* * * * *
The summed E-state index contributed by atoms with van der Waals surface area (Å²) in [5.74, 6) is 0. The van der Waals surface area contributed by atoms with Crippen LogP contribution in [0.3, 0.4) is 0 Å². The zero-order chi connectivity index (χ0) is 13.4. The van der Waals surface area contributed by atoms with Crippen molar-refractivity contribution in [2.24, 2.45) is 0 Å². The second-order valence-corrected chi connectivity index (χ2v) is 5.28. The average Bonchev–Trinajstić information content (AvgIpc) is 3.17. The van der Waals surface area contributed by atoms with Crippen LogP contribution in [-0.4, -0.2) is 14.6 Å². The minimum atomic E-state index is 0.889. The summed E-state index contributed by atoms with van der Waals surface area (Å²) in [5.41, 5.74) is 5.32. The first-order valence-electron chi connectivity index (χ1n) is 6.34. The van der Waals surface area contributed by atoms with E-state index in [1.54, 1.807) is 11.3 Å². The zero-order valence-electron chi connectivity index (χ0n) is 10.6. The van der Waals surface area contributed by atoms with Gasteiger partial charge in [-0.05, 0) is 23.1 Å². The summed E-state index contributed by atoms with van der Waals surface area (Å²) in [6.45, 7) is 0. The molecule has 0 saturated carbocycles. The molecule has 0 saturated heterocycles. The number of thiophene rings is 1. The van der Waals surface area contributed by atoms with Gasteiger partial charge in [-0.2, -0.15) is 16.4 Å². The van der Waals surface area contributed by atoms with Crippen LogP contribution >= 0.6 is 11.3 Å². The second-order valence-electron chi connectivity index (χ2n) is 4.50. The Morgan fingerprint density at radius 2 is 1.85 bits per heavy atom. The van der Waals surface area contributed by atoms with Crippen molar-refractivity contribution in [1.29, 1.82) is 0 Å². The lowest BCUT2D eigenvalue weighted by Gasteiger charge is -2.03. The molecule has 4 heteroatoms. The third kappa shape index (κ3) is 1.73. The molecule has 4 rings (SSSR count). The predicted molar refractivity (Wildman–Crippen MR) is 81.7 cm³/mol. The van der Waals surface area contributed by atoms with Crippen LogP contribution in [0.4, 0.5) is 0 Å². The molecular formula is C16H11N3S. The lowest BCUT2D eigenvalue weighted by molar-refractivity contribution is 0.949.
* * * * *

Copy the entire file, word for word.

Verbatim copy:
The summed E-state index contributed by atoms with van der Waals surface area (Å²) in [5.74, 6) is 0. The van der Waals surface area contributed by atoms with Crippen LogP contribution in [0.3, 0.4) is 0 Å². The zero-order chi connectivity index (χ0) is 13.4. The van der Waals surface area contributed by atoms with Crippen molar-refractivity contribution in [2.24, 2.45) is 0 Å². The second-order valence-corrected chi connectivity index (χ2v) is 5.28. The average Bonchev–Trinajstić information content (AvgIpc) is 3.17. The van der Waals surface area contributed by atoms with Crippen LogP contribution in [-0.4, -0.2) is 14.6 Å². The minimum atomic E-state index is 0.889. The summed E-state index contributed by atoms with van der Waals surface area (Å²) in [5.41, 5.74) is 5.32. The first-order valence-electron chi connectivity index (χ1n) is 6.34. The van der Waals surface area contributed by atoms with E-state index in [1.54, 1.807) is 11.3 Å². The zero-order valence-electron chi connectivity index (χ0n) is 10.6. The van der Waals surface area contributed by atoms with Gasteiger partial charge in [-0.05, 0) is 23.1 Å². The summed E-state index contributed by atoms with van der Waals surface area (Å²) in [6.45, 7) is 0. The molecule has 0 saturated carbocycles. The molecule has 0 saturated heterocycles. The number of thiophene rings is 1. The van der Waals surface area contributed by atoms with Gasteiger partial charge in [-0.2, -0.15) is 16.4 Å². The van der Waals surface area contributed by atoms with Crippen LogP contribution >= 0.6 is 11.3 Å². The second-order valence-electron chi connectivity index (χ2n) is 4.50. The Morgan fingerprint density at radius 2 is 1.85 bits per heavy atom. The van der Waals surface area contributed by atoms with Crippen molar-refractivity contribution in [1.29, 1.82) is 0 Å². The lowest BCUT2D eigenvalue weighted by Gasteiger charge is -2.03. The molecule has 4 heteroatoms. The third kappa shape index (κ3) is 1.73. The molecule has 4 rings (SSSR count). The predicted molar refractivity (Wildman–Crippen MR) is 81.7 cm³/mol. The van der Waals surface area contributed by atoms with Crippen LogP contribution in [0.4, 0.5) is 0 Å². The molecular formula is C16H11N3S. The lowest BCUT2D eigenvalue weighted by molar-refractivity contribution is 0.949.